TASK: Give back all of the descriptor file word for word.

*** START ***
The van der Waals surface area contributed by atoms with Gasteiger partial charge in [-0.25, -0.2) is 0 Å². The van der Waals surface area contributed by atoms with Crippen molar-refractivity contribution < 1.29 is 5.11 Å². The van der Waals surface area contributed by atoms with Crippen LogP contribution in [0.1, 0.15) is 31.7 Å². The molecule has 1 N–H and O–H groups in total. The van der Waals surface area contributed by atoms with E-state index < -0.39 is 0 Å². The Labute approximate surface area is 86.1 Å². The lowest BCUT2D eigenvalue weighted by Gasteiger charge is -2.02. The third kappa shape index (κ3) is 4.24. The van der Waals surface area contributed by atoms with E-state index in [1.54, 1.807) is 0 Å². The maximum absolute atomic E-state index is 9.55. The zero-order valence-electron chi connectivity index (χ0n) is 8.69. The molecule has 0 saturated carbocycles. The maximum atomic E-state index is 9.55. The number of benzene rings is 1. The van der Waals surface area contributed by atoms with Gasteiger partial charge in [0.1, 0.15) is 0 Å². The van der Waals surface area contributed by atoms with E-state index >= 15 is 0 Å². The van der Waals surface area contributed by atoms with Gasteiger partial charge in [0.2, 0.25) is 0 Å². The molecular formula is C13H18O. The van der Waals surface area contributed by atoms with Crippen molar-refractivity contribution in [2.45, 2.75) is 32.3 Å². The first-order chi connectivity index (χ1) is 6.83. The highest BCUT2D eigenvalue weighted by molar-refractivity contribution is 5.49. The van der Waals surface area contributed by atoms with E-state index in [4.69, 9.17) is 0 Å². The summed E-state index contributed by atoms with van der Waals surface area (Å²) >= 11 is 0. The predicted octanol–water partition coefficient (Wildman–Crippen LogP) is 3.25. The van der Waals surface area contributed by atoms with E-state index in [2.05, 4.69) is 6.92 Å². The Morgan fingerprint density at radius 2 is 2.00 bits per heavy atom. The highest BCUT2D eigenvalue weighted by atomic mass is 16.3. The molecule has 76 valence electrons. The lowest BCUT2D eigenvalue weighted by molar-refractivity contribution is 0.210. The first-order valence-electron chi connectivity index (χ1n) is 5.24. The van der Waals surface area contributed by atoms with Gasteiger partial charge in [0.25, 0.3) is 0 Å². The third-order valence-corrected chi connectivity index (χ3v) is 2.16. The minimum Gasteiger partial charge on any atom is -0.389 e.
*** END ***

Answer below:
The van der Waals surface area contributed by atoms with Gasteiger partial charge in [-0.25, -0.2) is 0 Å². The van der Waals surface area contributed by atoms with Crippen molar-refractivity contribution < 1.29 is 5.11 Å². The van der Waals surface area contributed by atoms with Crippen LogP contribution in [0.1, 0.15) is 31.7 Å². The molecule has 1 N–H and O–H groups in total. The van der Waals surface area contributed by atoms with E-state index < -0.39 is 0 Å². The Labute approximate surface area is 86.1 Å². The lowest BCUT2D eigenvalue weighted by Gasteiger charge is -2.02. The third kappa shape index (κ3) is 4.24. The van der Waals surface area contributed by atoms with E-state index in [1.54, 1.807) is 0 Å². The maximum absolute atomic E-state index is 9.55. The zero-order valence-electron chi connectivity index (χ0n) is 8.69. The molecule has 0 saturated carbocycles. The maximum atomic E-state index is 9.55. The number of benzene rings is 1. The van der Waals surface area contributed by atoms with Gasteiger partial charge in [0.1, 0.15) is 0 Å². The van der Waals surface area contributed by atoms with E-state index >= 15 is 0 Å². The van der Waals surface area contributed by atoms with Gasteiger partial charge in [0.2, 0.25) is 0 Å². The molecular formula is C13H18O. The van der Waals surface area contributed by atoms with Crippen molar-refractivity contribution in [2.45, 2.75) is 32.3 Å². The first-order chi connectivity index (χ1) is 6.83. The highest BCUT2D eigenvalue weighted by molar-refractivity contribution is 5.49. The van der Waals surface area contributed by atoms with E-state index in [4.69, 9.17) is 0 Å². The summed E-state index contributed by atoms with van der Waals surface area (Å²) >= 11 is 0. The predicted octanol–water partition coefficient (Wildman–Crippen LogP) is 3.25. The van der Waals surface area contributed by atoms with E-state index in [2.05, 4.69) is 6.92 Å². The Morgan fingerprint density at radius 2 is 2.00 bits per heavy atom. The highest BCUT2D eigenvalue weighted by atomic mass is 16.3. The molecule has 76 valence electrons. The lowest BCUT2D eigenvalue weighted by molar-refractivity contribution is 0.210. The first-order valence-electron chi connectivity index (χ1n) is 5.24. The van der Waals surface area contributed by atoms with Gasteiger partial charge in [0.25, 0.3) is 0 Å². The third-order valence-corrected chi connectivity index (χ3v) is 2.16. The minimum Gasteiger partial charge on any atom is -0.389 e.